Joining this site in the early stages of the worst MS year of my life proved a godsend. Not only did I get better and quicker advice on here than from my MS nurse, I joined a community where I felt I belonged and that everyone understood without me having to explain almost at all. I’ve also made some wonderful friends who I know I will be e-gossiping with forever! It was a weird experience for me because, like you, I’d avoided anything MSey since diagnosis years before, but it was the right time and I’m so glad I did. I hope you will be too.

So hello, and welcome!

Karen x

Hi N and welcome. Your fears are the fears many of us have had, as are your worries for the future. We understand these and support each other.

MS is such a horrid disease, but it is something we have to live with and we have to make the most of our lives. Please don’t worry too much about the future and live for today and enjoy your family now.

I’ve had MS a very, very long time, but it has not stopped me travelling the world, having children (grown up now, but I was diagnosed before they were born) and having a career.

Oh and the wheelchair dilemma - yes I’m in a wheelchair now (since 4 years ago) but I love it because it allows me to get around and still participate in life and I still work full time. I’m not saying it isn’t hard at times, but what makes having MS easier is the many friends I’ve made on this site who have support me and me them.

So enjoy the site and let us know your joys and woes and we’ll be there for you.

(((((Hugs)))))) Mary

Hi, my first time here today. just reading all posts wow !! all my thoughts in print at one time or another.

my main problem is being diagnosed with MS and then just basically abandoned by health service and housing.

who very kindly gave me a 3 bedroom house for me and family. THAT’S RIDDLED WITH ASBESTOS IN 4 WALLS AND CEILING IN LIVING ROOM, they have plastered over it 2yrs later refusing to remove it because not damaged enough or airborn. But i gotta be careful if wanna put shelf or anything up. gotta wait for them to come out to use paste on wall to catch dust so 3 yrs later might have shelf. Also rewiring and gas central heating all suppose to have been done but hasn’t i still have blow air heating noone else has it now. No work will or has been done in my house because asbestos under layer of plaster in front room. took them nearly 2 yrs to put concrete in garden so we cud put shed up for mobilty scooter as it was parked in my front room.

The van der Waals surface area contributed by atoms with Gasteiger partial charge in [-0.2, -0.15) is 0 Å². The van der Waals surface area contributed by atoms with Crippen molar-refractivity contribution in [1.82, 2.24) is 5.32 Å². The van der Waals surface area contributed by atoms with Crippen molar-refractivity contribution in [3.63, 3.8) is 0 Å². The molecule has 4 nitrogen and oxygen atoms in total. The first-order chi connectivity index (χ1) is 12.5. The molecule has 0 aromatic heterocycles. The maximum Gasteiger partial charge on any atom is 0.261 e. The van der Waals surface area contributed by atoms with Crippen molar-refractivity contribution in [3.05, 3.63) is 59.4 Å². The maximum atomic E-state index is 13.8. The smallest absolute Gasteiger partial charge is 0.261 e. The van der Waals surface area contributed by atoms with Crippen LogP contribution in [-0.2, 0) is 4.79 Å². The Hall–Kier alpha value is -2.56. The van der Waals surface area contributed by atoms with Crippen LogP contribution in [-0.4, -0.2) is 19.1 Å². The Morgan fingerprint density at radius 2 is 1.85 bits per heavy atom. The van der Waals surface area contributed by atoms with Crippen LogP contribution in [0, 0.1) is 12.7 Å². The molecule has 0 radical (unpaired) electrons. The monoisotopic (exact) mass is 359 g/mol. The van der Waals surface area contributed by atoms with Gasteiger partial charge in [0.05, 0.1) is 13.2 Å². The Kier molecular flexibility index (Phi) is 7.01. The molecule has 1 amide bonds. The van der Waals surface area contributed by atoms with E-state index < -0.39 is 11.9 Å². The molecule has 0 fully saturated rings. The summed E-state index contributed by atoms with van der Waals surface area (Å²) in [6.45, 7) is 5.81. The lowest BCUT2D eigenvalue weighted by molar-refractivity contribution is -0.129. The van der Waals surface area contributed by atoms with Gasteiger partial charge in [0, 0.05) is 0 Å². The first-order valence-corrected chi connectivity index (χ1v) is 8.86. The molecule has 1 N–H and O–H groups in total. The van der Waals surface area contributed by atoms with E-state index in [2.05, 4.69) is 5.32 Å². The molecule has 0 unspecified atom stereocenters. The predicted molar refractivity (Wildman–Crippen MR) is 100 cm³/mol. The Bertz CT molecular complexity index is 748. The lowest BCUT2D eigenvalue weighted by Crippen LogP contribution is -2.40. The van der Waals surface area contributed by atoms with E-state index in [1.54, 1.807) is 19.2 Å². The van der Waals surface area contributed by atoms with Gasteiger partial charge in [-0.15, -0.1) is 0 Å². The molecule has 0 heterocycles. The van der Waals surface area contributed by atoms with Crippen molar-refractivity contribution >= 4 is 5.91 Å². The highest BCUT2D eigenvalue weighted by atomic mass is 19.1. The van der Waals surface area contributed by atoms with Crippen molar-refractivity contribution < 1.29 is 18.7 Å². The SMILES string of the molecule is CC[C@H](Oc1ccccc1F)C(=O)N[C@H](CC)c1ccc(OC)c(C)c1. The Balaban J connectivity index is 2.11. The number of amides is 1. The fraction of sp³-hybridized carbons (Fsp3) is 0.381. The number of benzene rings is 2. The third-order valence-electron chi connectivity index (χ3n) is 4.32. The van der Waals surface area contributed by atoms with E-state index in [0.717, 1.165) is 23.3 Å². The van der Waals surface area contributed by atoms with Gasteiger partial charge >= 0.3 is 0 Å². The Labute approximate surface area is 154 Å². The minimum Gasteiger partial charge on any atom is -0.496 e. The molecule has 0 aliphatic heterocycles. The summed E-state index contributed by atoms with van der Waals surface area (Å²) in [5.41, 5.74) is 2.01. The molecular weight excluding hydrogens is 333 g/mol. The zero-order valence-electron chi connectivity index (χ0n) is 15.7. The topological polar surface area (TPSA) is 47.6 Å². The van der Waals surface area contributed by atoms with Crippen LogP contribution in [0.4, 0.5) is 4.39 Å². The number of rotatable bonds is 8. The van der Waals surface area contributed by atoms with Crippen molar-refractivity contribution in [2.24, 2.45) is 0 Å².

MS medication because one did try no good for me not offered anything else so i have had to look after myself because noone else gives a damn.

BY THE WAY THEY KNEW HAD ASBESTOS IN IT BEFORE GIVING IT TO ME WITHOUT WARNING ME OR ELSE I WUDN’T HAVE TAKEN IT.

SORRY BUT AT MOMENT NHS AND OTHER LOCAL AUTHORITIES ARE USELESS.

SORRY but i’ve had enough of all there bull they say they care for disabled but need to show it, 10 YRS of MS with no help from anywhere had to try do myself.

Its a good job i am a fighter as well as stubborn. And they wonder why we get frustrated and angry even depressed.

they cause most of it.

I hate what it’s done to me. More than that I hate what it’s going to do to me. I feel sad to think of all the things this has robbed me of in my future. however whether i like it or not is immaterial to whether it’s going to happen or not - if it’s going to happen, it damn well will, so fretting is not going to affect the future. it will rob me of my present though.